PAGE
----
It took 21 races, a lucky break and a well-timed thunderstorm, but Jeff Gordon finally has his first win of the Sprint Cup season after taking the Pennsylvania 400 in Pocono last Sunday.
In a season that has seen him bounce around the edge of the top 20 of series points, Gordon finally holds one of two wild-card spots in the 10-race championship battle. He's ranked 13th—his best mark of the season—and has finished sixth or better in six of the past seven races.
But does that mean the four-time champion is a serious threat to win his first Chase?
Through May's race at Darlington, few expected Gordon to be any sort of contender for the championship. His best finish was a fourth at Texas, though strong runs at Bristol and Martinsville were ruined by late-race accidents. He had fallen to 24th in points—over 150 out of the championship lead.
But despite the magnitude of attention placed upon Gordon's difficult start to the season, the past 10 races have seen a major turnaround for the No. 24 team. Gordon has gained 11 spots in points by virtue of an 8.0 average finish in those events. He's completed every lap, while leading at least one lap in seven of the 10.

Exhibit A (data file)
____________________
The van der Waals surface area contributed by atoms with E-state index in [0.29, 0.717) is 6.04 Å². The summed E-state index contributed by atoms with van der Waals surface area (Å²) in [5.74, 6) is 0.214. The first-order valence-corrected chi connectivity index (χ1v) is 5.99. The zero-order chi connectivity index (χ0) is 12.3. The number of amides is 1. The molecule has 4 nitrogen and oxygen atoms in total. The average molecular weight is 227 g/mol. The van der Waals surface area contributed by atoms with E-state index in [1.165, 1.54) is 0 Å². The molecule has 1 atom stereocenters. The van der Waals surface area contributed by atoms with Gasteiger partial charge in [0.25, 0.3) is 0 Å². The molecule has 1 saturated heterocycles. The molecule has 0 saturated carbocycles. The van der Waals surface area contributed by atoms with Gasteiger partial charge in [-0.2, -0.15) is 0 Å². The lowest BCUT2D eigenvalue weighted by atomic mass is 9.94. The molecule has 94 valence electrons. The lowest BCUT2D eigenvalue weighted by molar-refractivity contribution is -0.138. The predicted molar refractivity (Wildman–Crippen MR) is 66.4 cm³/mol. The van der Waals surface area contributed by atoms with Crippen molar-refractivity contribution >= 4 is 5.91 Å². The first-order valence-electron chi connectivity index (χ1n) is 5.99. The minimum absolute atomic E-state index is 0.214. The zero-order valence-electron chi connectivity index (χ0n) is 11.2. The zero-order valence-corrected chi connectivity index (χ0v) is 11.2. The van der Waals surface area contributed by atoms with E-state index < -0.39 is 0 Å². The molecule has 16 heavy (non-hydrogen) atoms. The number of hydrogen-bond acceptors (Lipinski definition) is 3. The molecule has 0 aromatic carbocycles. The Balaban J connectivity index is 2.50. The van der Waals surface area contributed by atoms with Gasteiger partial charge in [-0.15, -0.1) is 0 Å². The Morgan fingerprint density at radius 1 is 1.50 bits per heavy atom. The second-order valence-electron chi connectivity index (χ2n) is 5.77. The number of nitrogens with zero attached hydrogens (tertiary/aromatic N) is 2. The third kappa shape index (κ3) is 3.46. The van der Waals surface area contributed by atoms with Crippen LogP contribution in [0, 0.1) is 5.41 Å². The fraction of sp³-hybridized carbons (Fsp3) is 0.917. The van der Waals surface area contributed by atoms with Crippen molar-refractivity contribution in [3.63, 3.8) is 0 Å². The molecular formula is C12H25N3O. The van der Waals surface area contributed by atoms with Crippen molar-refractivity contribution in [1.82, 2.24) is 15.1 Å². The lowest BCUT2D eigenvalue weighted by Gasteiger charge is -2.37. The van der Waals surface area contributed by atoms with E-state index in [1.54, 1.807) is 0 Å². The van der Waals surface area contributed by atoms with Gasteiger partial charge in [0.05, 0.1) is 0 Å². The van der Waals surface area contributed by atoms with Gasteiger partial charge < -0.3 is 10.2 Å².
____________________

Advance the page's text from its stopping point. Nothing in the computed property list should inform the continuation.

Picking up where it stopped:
That momentum should set him up well for the 10 Chase tracks, some of which he's performed very well on already this year.
Of the first five, Gordon finished sixth at Loudon, led 60 laps at Dover, won a pole at Talladega and finished seventh at Charlotte. Of the final five, he led over 300 laps at Martinsville, scored the aforementioned fourth place at Texas and took his first top 10 of the season with an eighth place at Phoenix.
In other words, this year's Chase seems like Gordon's time to shine.
With the mental block of no wins finally eradicated, Gordon can focus on the task at hand: keeping a hold of his wild-card position and getting ready for the Chase. With only one win, he sacrifices few bonus points by missing out on a top-10 position, so that shouldn't be much of a worry for Gordon or his fans.
At this point, as long as he earns a Chase berth, there's no reason that he shouldn't be a favorite.